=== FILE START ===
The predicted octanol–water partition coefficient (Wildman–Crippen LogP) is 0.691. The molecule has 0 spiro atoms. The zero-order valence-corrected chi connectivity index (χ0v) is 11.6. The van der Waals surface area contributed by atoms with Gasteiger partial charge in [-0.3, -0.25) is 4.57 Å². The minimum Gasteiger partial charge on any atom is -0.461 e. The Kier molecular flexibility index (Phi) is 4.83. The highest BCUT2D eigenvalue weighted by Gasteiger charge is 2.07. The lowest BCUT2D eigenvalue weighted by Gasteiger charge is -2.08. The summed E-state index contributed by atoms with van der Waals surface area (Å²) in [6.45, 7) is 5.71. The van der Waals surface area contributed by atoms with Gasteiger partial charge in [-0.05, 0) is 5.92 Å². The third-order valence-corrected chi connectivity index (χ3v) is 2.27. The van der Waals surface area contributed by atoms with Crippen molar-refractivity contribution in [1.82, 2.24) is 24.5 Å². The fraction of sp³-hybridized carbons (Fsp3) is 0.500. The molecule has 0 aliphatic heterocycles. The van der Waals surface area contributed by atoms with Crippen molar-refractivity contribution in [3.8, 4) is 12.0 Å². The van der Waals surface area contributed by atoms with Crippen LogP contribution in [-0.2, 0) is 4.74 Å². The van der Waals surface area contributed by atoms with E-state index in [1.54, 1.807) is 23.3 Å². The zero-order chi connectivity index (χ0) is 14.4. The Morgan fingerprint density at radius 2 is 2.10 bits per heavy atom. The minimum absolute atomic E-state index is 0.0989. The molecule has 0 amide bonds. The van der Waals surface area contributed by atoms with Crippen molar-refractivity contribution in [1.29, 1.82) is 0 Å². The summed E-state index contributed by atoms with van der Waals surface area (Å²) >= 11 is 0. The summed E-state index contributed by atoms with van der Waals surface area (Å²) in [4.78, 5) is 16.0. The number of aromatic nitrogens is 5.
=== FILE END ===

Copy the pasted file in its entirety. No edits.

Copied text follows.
The predicted octanol–water partition coefficient (Wildman–Crippen LogP) is 0.691. The molecule has 0 spiro atoms. The zero-order valence-corrected chi connectivity index (χ0v) is 11.6. The van der Waals surface area contributed by atoms with Gasteiger partial charge in [-0.3, -0.25) is 4.57 Å². The minimum Gasteiger partial charge on any atom is -0.461 e. The Kier molecular flexibility index (Phi) is 4.83. The highest BCUT2D eigenvalue weighted by Gasteiger charge is 2.07. The lowest BCUT2D eigenvalue weighted by Gasteiger charge is -2.08. The summed E-state index contributed by atoms with van der Waals surface area (Å²) in [6.45, 7) is 5.71. The van der Waals surface area contributed by atoms with Gasteiger partial charge in [-0.05, 0) is 5.92 Å². The third-order valence-corrected chi connectivity index (χ3v) is 2.27. The van der Waals surface area contributed by atoms with Crippen molar-refractivity contribution in [1.82, 2.24) is 24.5 Å². The fraction of sp³-hybridized carbons (Fsp3) is 0.500. The molecule has 0 aliphatic heterocycles. The van der Waals surface area contributed by atoms with Crippen molar-refractivity contribution in [3.8, 4) is 12.0 Å². The van der Waals surface area contributed by atoms with Crippen LogP contribution in [-0.2, 0) is 4.74 Å². The van der Waals surface area contributed by atoms with E-state index in [1.54, 1.807) is 23.3 Å². The zero-order chi connectivity index (χ0) is 14.4. The Morgan fingerprint density at radius 2 is 2.10 bits per heavy atom. The minimum absolute atomic E-state index is 0.0989. The molecule has 0 amide bonds. The van der Waals surface area contributed by atoms with Crippen molar-refractivity contribution in [1.29, 1.82) is 0 Å². The summed E-state index contributed by atoms with van der Waals surface area (Å²) >= 11 is 0. The summed E-state index contributed by atoms with van der Waals surface area (Å²) in [4.78, 5) is 16.0. The number of aromatic nitrogens is 5.